Virtually there

Todays entry was sparked by a story from WoW Insider, one of many sites which features in my RSS feeds. The column, from Azeroth Interrupted, tells a story of two brothers who are using the WoW universe to reunite and learn about what has happened in the many years that they have been seperated.

This got me to thinking of my own WoW interactions (I use that word because it scares me less than the ‘addiction’ word 🙂 ). I’ve been playing for little over a year now and have made many friends, some of them quite close and most of them I’ve never met in real life. My collegue Karen started around that same time as me (in fact, she babysat me through the Night-Elf starting zone and explained the acronyms that everyone was using) and we are both Guild Masters (well GM2’s) in our guild Searing Sun (Guild Site / Armory Profile). It’s been loads of fun and we’ve even got my wife to play after much initial reluctance – and now she’s loving it! (and hating it, pretty standard feelings for most WoW players I think). Anyway, on the back of this ‘getting to know each other’ story, I started reflecting on the relationships that I’ve made in the game. There was the husband and wife team who invited me to their guild whose marrage since dissolved (along with the guild), there was the annoying twink guy who bugs my banker toon whenever I log in to check my auctions with continual duel requests, and there’s my other family – the people in my (our) guild. Things in our World of Warcraft guild have taken a turn of late, and I too must admit to starting to become disengaged once more…

Backtracking a little for context, WoW is a game which used to have a level cap at 60 (i.e. you could get to Level 60 and that was it, no more levels for you – go kill some super l33t monsters to get awesome gear so you can… kill some more super l33t monsters).
At this point a number of our high level players branched off to for an ‘Elite’ guild so those characters could focus on end-game raiding. Things get pretty serious in these kinds of guilds as people are solely focussed on gear and, due to the difficulty of the monsters you must now face, mistakes by anyone can kill the whole party. We stayed in our guild, happily helping out the lower levels get to 60, and building our own alts (other characters). Then came the release of the Burning Crusade, with a level cap of 70 and a whole new world to explore and better gear to get. The ‘Elite’ guild had imploded by this stage due to a number of reasons, but mainly due to the personality issues between the members of the guild, some who were taking things too seriously, some who just wanted to enjoy their game. These guild members all went off to join other guilds, and we got a number of them returning ‘home’ to us. With their experience and drive, we all started heading to 70, then trying to get the reputation and quests needed so we could all head to the big scary end game zones (where the cool gear drops). We found ourselves getting ‘too serious’ and we’d lost the culture of assistance which we’d previously been so proud of. Our guild master (mistress?) pulled the plug on the drive toward raiding, asking us to focus on recovering our previous culture. Interestingly, the week after she did this we started getting a large number of new recruits, I started back on leveling up my priest alongside my wife (who also plays) and all was well… almost.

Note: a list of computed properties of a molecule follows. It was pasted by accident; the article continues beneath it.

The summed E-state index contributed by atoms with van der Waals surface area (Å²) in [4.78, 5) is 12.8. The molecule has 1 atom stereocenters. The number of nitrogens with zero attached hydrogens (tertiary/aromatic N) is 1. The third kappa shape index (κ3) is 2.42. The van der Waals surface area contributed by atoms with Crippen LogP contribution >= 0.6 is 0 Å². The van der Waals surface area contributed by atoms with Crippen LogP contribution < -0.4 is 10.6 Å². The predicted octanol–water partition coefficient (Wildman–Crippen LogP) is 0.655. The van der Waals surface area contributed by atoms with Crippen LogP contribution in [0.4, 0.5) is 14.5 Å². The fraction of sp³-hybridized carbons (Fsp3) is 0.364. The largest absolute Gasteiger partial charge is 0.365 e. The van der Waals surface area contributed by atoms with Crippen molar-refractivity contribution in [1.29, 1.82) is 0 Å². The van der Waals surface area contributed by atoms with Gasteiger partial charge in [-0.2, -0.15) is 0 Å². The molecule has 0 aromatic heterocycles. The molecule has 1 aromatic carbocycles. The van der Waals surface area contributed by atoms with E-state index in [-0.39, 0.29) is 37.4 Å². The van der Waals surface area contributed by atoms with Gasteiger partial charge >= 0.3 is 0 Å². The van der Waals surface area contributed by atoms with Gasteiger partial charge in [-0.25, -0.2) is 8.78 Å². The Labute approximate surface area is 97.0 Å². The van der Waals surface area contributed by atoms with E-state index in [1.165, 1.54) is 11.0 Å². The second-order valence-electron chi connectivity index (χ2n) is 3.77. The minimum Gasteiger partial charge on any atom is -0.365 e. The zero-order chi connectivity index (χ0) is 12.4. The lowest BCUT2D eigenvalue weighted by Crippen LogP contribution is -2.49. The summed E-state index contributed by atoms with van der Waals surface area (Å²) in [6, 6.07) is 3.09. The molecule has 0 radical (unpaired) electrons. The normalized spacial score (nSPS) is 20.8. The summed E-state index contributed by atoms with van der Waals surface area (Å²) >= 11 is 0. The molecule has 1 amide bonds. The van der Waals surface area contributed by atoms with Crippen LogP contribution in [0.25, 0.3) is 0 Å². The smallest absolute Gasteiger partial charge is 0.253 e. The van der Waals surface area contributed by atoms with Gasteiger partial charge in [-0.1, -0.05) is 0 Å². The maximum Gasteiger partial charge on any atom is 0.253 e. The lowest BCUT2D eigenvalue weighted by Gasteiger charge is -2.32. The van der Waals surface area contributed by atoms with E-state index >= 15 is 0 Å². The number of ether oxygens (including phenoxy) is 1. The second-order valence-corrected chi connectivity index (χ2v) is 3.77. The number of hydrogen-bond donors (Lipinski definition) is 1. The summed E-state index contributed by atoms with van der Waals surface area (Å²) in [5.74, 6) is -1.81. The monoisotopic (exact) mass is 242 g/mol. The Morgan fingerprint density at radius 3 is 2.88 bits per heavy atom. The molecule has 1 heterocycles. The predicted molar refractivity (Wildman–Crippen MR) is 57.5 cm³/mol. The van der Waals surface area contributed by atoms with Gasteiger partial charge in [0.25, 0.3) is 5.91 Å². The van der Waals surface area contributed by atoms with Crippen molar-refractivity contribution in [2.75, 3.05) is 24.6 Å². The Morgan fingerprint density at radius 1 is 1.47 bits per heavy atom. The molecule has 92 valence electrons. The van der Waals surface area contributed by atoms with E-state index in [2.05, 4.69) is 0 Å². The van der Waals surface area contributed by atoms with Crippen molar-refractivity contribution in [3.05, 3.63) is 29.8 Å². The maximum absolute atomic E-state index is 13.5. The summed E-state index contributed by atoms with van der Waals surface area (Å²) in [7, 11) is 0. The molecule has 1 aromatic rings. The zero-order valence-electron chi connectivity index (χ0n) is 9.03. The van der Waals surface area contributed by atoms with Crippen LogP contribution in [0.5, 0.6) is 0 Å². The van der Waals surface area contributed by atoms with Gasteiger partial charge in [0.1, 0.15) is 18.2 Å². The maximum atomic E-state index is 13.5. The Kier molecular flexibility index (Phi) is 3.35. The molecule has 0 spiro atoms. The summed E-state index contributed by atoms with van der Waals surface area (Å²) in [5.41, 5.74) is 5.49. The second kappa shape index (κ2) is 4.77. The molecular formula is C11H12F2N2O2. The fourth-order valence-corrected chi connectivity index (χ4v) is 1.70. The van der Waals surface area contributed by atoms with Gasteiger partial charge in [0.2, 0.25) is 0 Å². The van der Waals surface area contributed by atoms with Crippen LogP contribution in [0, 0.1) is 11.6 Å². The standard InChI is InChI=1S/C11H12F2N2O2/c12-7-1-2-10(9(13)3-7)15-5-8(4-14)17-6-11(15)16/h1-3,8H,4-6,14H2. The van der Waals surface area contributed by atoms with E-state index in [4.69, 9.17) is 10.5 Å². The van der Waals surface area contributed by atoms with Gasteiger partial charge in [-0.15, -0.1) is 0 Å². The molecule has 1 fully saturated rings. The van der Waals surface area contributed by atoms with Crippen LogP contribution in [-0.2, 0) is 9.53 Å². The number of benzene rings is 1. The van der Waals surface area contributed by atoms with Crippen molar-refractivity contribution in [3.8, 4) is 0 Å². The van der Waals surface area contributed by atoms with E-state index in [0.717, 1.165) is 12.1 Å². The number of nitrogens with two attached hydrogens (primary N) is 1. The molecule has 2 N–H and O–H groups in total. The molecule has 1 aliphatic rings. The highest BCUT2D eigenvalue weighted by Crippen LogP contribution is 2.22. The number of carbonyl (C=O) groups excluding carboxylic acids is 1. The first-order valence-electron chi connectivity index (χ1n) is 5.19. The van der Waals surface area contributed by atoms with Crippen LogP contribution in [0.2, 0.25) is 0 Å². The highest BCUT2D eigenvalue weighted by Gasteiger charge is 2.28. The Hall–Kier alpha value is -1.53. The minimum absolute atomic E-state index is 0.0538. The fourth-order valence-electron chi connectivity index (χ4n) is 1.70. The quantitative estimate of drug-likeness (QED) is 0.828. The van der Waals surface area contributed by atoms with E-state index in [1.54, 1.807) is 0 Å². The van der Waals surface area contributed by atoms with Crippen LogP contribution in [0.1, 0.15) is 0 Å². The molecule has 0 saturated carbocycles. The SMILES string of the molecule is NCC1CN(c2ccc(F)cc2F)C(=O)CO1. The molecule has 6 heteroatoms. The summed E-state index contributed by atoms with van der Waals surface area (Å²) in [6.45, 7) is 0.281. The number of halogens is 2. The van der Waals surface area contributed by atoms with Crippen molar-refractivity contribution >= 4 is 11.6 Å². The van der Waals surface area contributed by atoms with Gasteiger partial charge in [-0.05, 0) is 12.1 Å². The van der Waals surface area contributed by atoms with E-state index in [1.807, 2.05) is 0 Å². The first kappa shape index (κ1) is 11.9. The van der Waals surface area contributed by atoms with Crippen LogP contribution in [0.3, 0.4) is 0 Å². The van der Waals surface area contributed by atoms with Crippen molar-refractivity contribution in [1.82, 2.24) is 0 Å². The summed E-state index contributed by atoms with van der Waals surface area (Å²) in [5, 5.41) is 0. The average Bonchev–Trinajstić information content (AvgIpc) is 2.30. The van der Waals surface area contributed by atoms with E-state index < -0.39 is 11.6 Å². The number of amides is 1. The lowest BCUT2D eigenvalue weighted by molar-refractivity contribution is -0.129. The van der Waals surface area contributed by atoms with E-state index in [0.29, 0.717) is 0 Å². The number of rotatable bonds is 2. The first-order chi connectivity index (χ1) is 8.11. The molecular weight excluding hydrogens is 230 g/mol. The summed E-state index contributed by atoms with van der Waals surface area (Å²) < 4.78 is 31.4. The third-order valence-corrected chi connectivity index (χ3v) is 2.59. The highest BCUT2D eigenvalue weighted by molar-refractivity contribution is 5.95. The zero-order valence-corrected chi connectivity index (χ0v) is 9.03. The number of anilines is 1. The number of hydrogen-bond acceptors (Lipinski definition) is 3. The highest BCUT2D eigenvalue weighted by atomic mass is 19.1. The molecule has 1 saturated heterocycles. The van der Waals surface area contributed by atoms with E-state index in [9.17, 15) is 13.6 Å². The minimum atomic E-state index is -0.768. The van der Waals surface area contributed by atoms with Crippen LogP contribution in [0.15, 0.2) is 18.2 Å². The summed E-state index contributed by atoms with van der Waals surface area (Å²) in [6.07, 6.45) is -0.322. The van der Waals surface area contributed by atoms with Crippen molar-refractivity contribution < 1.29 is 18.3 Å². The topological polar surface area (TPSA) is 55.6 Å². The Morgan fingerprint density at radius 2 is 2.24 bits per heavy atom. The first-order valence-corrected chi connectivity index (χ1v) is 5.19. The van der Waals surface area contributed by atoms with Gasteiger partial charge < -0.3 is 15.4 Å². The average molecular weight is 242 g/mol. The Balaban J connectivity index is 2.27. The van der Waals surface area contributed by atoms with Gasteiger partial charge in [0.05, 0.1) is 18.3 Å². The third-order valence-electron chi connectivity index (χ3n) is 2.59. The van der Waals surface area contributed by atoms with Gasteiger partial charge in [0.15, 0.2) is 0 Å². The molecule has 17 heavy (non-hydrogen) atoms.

The people who were looking forward to raiding (and I count myself amonst that number) started to leave, unrelated reasons of course, we lost our main tank (MT) and main healer (MH) to another guild on another server where they were going to meet up with their friends from school, our Raid Leader soon followed them, others left for raiding guilds within our own server. The interesting thing was, by and large, most of them left one or more of their alts in our guild, so they could come back and say hi. Our raid leader even went so far as to create an identical character to the one who had left, albeit without the level 70ishness and the funky gear 🙂

And now, on our guilds forum is a posting from our guild master – she too has left the server to follow her friends. She has been the rock on which the guild has been built and the glue which has held it together. Following her announcment, we lost 2 more of our high level players to the same server and it will be interesting to watch and see how the guild reacts to the news over the next few weeks and months. It’s with a heavy heart that I watch the changes which are happening to my group of close, but virtual friends – What started out as an investigation into the psyche of MMOGs and the people who play them has almost become a lifestyle. I am missing the people who have left already and am tempted, if they don’t plan on playing their alts too often, to start looking for a new home myself – time will tell, we’ll wait and see.